An Taisce has once again succeeded in annoying many people over its ongoing objection to a proposed cheese processing plant in Kilkenny. The project which will potentially create a large number of much needed jobs has been approved by Kilkenny County Council and An Bord Pleanala and survived a High Court challenge last week.
However, An Taisce has indicated that it intends to mount a further challenge on the grounds not of potential local environmental damage, but the rather more spurious basis that this will conflict with the state’s commitment to reducing carbon emissions.
In the first instance we retain a fundamental concern for how this specific development will add to the perilous state of Ireland’s carbon and pollution footprint. Dairy production, and the supporting chain of industrial activity and animal husbandry, is a substantial contributor to Ireland already breaching key European metrics for emissions and environmental controls . To align with its own national Climate Action Plans and with EU Directives on water quality, biodiversity and ammonia emissions, Ireland is required to reduce environmental impacts from current levels. There is no room for increases. In that context it would be unconscionable to ignore the impact of the increased production required for this development and the inevitable added negative impact for the environmental performance of the Irish dairy industry.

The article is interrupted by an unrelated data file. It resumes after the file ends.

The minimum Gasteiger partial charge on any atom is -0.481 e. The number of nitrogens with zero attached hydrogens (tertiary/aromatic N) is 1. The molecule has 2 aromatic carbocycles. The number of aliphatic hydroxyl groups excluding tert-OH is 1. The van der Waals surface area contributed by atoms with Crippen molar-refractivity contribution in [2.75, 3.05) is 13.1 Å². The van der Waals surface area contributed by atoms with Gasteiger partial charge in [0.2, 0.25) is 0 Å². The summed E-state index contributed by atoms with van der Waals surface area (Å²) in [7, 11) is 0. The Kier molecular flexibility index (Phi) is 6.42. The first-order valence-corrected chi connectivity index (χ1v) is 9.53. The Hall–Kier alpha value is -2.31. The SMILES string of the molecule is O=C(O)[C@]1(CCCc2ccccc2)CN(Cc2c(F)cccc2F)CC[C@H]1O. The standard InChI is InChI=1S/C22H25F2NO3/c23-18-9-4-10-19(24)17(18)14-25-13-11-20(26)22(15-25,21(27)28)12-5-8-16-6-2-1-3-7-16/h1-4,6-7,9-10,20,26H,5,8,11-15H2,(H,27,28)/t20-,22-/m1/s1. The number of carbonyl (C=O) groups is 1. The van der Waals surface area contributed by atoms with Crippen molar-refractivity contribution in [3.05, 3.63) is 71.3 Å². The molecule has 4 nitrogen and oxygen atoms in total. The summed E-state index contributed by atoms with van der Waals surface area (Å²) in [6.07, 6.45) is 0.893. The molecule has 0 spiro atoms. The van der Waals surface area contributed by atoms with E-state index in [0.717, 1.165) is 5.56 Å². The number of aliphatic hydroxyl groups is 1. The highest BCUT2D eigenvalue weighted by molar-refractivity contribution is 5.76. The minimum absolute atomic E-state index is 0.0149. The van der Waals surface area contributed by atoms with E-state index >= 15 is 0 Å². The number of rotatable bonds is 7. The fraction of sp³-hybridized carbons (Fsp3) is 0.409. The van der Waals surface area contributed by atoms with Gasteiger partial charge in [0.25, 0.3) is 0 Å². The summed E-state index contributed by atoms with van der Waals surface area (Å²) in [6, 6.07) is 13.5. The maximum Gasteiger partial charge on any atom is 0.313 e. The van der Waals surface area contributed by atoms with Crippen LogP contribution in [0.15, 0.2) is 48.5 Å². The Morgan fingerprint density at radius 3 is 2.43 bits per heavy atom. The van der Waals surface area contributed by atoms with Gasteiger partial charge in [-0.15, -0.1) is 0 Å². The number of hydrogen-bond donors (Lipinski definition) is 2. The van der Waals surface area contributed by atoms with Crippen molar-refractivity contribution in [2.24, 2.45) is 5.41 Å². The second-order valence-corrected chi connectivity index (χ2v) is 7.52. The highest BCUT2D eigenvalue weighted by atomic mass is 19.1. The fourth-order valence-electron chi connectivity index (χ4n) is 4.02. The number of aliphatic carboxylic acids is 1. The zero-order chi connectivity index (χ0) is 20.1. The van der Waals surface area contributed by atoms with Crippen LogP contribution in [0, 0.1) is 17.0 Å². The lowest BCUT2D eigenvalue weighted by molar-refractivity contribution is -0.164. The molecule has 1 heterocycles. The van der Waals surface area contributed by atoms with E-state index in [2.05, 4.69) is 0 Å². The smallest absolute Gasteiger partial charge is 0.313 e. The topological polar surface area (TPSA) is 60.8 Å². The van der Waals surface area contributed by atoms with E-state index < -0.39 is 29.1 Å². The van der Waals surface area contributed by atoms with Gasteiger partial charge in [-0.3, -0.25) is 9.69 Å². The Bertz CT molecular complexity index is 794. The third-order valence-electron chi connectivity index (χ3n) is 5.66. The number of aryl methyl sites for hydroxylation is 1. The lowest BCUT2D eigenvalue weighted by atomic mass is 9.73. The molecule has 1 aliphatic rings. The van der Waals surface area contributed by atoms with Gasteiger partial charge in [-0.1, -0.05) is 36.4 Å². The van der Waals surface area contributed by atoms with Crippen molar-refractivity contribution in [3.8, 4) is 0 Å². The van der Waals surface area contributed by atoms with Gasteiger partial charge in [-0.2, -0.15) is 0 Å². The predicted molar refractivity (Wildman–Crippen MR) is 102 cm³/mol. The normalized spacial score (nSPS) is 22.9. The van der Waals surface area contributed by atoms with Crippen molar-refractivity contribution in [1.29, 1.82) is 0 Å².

An Taisce, Press Release on Court Decision
This has led, as reported by Gript, to strong criticism by the Rural Independent Group of TDs. They have been joined not only by a number of Fine Gael TDS and Senators from the region, but by An Taoiseach who appealed in the Dáil for An Taisce not to proceed. For his sins, he was attacked by government TD Steven Matthews of the Green Party who is chair of the Housing Committee.
An Taisce of course is very close to the Green Party and one of the main beneficiaries of Minister Eamon Ryan’s decision to increase the budget for the Irish Environmental Network by over €700,000 to €1,764,000 for 2021.